Academic journal article Delta Kappa Gamma Bulletin

Through the Global Gateway: Transforming Student Teachers in Overseas Schools and Communities

Academic journal article Delta Kappa Gamma Bulletin

Through the Global Gateway: Transforming Student Teachers in Overseas Schools and Communities

Article excerpt

"I cannot believe how many lesson plans can correlate with teaching my students about the world and to truly appreciate cultural differences." (Samantha, now teaching Grade 3)

"This program has been greatly beneficial to my life. It helped ease the hard transition from college to post-grad life. It has given me the confidence to try new experiences." (Allison, now teaching math)

"Being part of that experience helped me to be more flexible and open in my teaching methods, which has been tremendously beneficial. Since my students spoke very little English, it made me become more creative as a teacher, and I now use those activities with my kids!" (Mary, now teaching kindergarten)

Prior to student teaching overseas, it is unlikely that Samantha, Allison, or Mary would have anticipated just how significantly the time they would spend in Australia, Kenya, and Italy, respectively, would impact their professional and personal lives a year later. From the intentional selection of curriculum content and instructional strategies, to the confidence to tackle new challenges in school and community settings, to a deeper appreciation for relationship-building across intercultural contexts, these three first-year teachers discovered that their overseas experiences, although completed months prior, continued to influence and shape their thoughts and actions in substantive, transformative ways. Their reflections echo the voices of 72 program graduates discussed in this article and mirror an increasing body ofliterature on the outcomes of international field experiences.

However, mere placement abroad is not enough to yield the kind of experiential learning that transforms student teachers' lives. Instead, structured requirements, coupled with structured reflections, must be built in, necessitating that student teachers step beyond their host schools to participate in the surrounding community, interact with diverse community members, engage in service learning, and explore below the surface of the cultural iceberg to understand the values, beliefs, attitudes, and assumptions that shape and define others' world views (Brown 8C Kysilka, 2002).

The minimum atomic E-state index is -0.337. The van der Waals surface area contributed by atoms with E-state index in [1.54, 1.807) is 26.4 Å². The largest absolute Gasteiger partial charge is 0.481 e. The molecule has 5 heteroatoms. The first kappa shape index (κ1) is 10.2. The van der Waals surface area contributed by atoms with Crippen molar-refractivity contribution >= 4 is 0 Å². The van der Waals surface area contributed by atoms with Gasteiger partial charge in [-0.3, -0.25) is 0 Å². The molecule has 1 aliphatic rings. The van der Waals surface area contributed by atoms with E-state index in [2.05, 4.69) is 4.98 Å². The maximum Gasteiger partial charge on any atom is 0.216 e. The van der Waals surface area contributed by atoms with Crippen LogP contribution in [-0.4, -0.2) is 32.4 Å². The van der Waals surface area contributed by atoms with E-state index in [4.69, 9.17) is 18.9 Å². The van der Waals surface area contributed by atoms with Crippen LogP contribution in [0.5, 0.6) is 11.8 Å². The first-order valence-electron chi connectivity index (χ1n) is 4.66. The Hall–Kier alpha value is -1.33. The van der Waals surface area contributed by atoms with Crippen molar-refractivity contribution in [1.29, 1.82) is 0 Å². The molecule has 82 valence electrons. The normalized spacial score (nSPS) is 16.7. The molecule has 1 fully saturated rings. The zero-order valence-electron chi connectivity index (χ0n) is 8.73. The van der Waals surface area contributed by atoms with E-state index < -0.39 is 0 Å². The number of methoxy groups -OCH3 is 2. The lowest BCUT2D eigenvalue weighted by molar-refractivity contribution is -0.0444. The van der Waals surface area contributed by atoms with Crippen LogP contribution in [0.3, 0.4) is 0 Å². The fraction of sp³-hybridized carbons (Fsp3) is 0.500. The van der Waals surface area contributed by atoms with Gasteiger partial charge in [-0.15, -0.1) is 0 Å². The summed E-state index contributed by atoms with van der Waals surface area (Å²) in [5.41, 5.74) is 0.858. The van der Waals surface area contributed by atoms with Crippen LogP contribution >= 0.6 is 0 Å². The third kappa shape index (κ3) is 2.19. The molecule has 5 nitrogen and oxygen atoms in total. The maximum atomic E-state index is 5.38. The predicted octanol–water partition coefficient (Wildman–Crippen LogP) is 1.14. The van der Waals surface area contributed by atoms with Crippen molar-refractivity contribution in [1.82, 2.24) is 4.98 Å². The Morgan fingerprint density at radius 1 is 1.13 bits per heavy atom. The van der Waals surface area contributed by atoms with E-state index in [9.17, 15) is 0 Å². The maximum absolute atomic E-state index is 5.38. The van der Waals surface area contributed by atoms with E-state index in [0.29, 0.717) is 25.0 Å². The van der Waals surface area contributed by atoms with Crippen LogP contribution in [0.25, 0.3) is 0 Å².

Setting the Stage for Meaningful International Field Experience

In 2012, the U.S. Department of Education introduced its inaugural international strategy, outlining the necessity of an international focus in classrooms and communities: "It is essential that we are all able to communicate and work with neighbors, coworkers, and friends with different cultural traditions and perspectives. Such interpersonal skills and appreciation of diverse viewpoints will facilitate civil discourse and a cohesive society" (p. 3). This point of view aligned with the U.S. Department of State's initiative to increase the number of college and university students who study abroad, calling it "a national imperative" for "our country's young people ... to become familiar with international perspectives, learn other languages... and feel at home in a fast-changing world" (Manley, 2014, p. 30). However, Vande Berg, Paige, and Lou (2012) warned that increasing the number of students who engage in traditional study-abroad experiences is not a guarantee that "most students are automatically gaining the sorts of knowledge, perspectives, and skills that are important for living and working in a global society, merely through being exposed to the new and different in another country" (p. 5). These authors cited critics who questioned whether "current study abroad practice offers experiences that differ from taking vacations to other countries and, if so, in what ways" (p. 5).

Education majors, because of the rigidity of their teacher-education program coursework, have been less able to take advantage of traditional study-abroad opportunities than their counterparts in, for example, the social sciences and business or management. Being away for a semester would mean stepping out of the sequence of methods courses and early field experiences, with no guarantee space in a later "block" would exist upon their return. …

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